(even the ocher stars were a long ways out). I was still quite
happy with the walk though.
Ecola state park is an underused location in
opinion. It's a little hard to get to, but it has fantastical
views and forests. If I was back here again, Ecola State Park
would be more of my schedule.
Astoria is a pretty little town that at one
number 2 on the cities by size in Oregon. With the decline of
fish processing and local logging, the town is trying to make due with
tourism and other nontraditional inputs (they were the setting for a
film that shall remain nameless). Given the history of the area,
I think they are making a pretty good go of it. The cruise ship
that docks once a week seems to back that up.
Ever the farmers market enthusiast, we stopped
Sunday farmers market. In Vancouver, out farmers markets are
still pretty much closed in May, but this multi-block affair is going
strong. There were lots of crafts (more than one "oyster Santa
clause tree ornaments"), and very little farmers vegetables.
There was a pretty impressive food stall area (including some pretty
decent Mexican food), but Helen and Kat were after the local
Sea lion Cave
Quite frankly, I am often not the brightest
Oregon isn't very close to British Columbia so you know you have
signed up for a long drive getting there and getting back. So
what should you avoid once you get there? Long drives. Me -
not so smart. Other people who have visited the coast kept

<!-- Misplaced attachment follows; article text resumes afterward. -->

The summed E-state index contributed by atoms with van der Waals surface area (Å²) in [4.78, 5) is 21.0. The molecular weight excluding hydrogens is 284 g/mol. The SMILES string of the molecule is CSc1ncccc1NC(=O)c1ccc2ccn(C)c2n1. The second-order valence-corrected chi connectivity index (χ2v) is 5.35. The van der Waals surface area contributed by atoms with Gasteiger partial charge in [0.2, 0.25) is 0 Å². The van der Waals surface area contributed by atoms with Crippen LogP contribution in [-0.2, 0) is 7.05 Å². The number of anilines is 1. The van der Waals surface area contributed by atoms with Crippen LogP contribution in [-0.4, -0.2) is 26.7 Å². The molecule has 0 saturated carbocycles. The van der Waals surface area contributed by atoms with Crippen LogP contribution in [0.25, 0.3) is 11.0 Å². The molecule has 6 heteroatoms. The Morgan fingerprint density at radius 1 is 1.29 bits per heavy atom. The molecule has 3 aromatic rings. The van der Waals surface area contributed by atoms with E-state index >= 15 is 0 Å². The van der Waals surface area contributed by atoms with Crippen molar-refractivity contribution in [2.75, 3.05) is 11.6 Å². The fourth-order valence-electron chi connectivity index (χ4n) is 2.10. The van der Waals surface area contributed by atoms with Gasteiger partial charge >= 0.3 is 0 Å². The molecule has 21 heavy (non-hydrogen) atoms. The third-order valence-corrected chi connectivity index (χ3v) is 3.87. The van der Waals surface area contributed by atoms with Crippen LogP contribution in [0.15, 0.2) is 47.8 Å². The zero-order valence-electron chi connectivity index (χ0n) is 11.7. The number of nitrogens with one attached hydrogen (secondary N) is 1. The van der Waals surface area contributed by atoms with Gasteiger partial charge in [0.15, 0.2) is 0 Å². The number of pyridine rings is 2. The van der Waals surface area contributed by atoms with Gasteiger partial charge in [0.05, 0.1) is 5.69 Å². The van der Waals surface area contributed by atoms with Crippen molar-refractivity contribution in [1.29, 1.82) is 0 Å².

commenting on the sand dunes. Figuring that the sand dunes are in
the the south and the drive down must be pretty, why not do a day's
driving trip? Short answer - the sand dunes are a lot further
away than you think, and you will be sick of driving before you start
your trip home. That said, the trip south was well worth it.
actually found the Sea lion caves brochure and
he seemed pretty set on it once he knew about it. Once we arrived
(and I could smell their bad breath), I knew Stephen was right - this
was a destination worth the time.
I was a quite surprised by the birds. Just as we arrived, I
large birds fly by. Turns out they were Turkey Vultures - a bird
commonly see in the lower mainland. Helen pointed out a colony of
Brown Pelicans. What really surprised me was the huge colony of
Cormorants on the rocks across the bay.
took the elevator down to the sea cave and I was again impressed.
This facility is old, but it's very functional and the wildlife
obviously comes first. We watched the sea lions on the rocks for
quite a while - it was a good time.
Again, not the brightest, I didn't actually
the best "sand dune" experience was. We were pushed for time when
we arrived and had I consulted google earth, I would have known where
to go. I didn't, so we had to poke around a bit to find
We eventually found a park entrance that let
down to the inland dunes. Not huge, certainly not the devoid of
life dunes you see in some parts of the world, but still pretty
We walked around the dunes and took
photos of each other. This wasn't the huge sea of dunes I wanted
to see (such as when I visited
), but it was still nice to see.
Sadly, we were running short of time and after our brief walk about, we
walked back to the car and started driving North.
Yaquina Head Lighthouse
sun was fading, but we saw the lighthouse was
still open. We swung in to take a few pictures. The
lighthouse was nice to see, but it was the massive bird colony that
really impressed me. Very cool.
And then we drove back home. The next day
we drove to Portland
for a little tax free shopping (and to celebrate the strong Canadian
dollar) and then we drove north back home.
Tags: beach(22), sunset(8), bird(7), flower(5), fog(5), tree(5)
People: Helen(11), Stephen(8), Mark(7), Kat(6), John(4), Jeremy(1)
From: John Harvey Photo > Trips out of the Country > Seaside Oregon
From: John Harvey Photo > Blogs for 2020 to 2005 > Seaside Oregon
From: John Harvey Photo > John's Overnight Page > Seaside Oregon
Last Modified Tuesday, June 9th, 2009 at 01:31:38 Edit